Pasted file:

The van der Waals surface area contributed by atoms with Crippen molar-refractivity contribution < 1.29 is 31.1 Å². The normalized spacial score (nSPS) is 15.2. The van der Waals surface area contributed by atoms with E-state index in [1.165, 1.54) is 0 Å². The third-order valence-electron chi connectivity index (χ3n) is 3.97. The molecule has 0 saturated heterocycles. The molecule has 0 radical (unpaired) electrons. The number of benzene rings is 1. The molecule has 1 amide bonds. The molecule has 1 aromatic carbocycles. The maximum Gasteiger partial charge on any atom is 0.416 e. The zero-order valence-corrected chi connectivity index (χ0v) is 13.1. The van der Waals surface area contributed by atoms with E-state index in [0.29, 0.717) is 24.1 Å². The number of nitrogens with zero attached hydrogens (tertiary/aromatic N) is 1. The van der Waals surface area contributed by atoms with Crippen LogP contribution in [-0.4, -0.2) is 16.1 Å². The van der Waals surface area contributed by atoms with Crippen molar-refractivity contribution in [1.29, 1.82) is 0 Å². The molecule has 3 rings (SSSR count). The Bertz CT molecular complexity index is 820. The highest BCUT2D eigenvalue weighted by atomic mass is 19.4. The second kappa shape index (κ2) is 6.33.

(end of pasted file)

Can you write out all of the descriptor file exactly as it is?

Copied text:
The van der Waals surface area contributed by atoms with Crippen molar-refractivity contribution < 1.29 is 31.1 Å². The normalized spacial score (nSPS) is 15.2. The van der Waals surface area contributed by atoms with E-state index in [1.165, 1.54) is 0 Å². The third-order valence-electron chi connectivity index (χ3n) is 3.97. The molecule has 0 saturated heterocycles. The molecule has 0 radical (unpaired) electrons. The number of benzene rings is 1. The molecule has 1 amide bonds. The molecule has 1 aromatic carbocycles. The maximum Gasteiger partial charge on any atom is 0.416 e. The zero-order valence-corrected chi connectivity index (χ0v) is 13.1. The van der Waals surface area contributed by atoms with E-state index in [0.29, 0.717) is 24.1 Å². The number of nitrogens with zero attached hydrogens (tertiary/aromatic N) is 1. The van der Waals surface area contributed by atoms with Crippen LogP contribution in [-0.4, -0.2) is 16.1 Å². The van der Waals surface area contributed by atoms with Crippen molar-refractivity contribution in [1.29, 1.82) is 0 Å². The molecule has 3 rings (SSSR count). The Bertz CT molecular complexity index is 820. The highest BCUT2D eigenvalue weighted by atomic mass is 19.4. The second kappa shape index (κ2) is 6.33.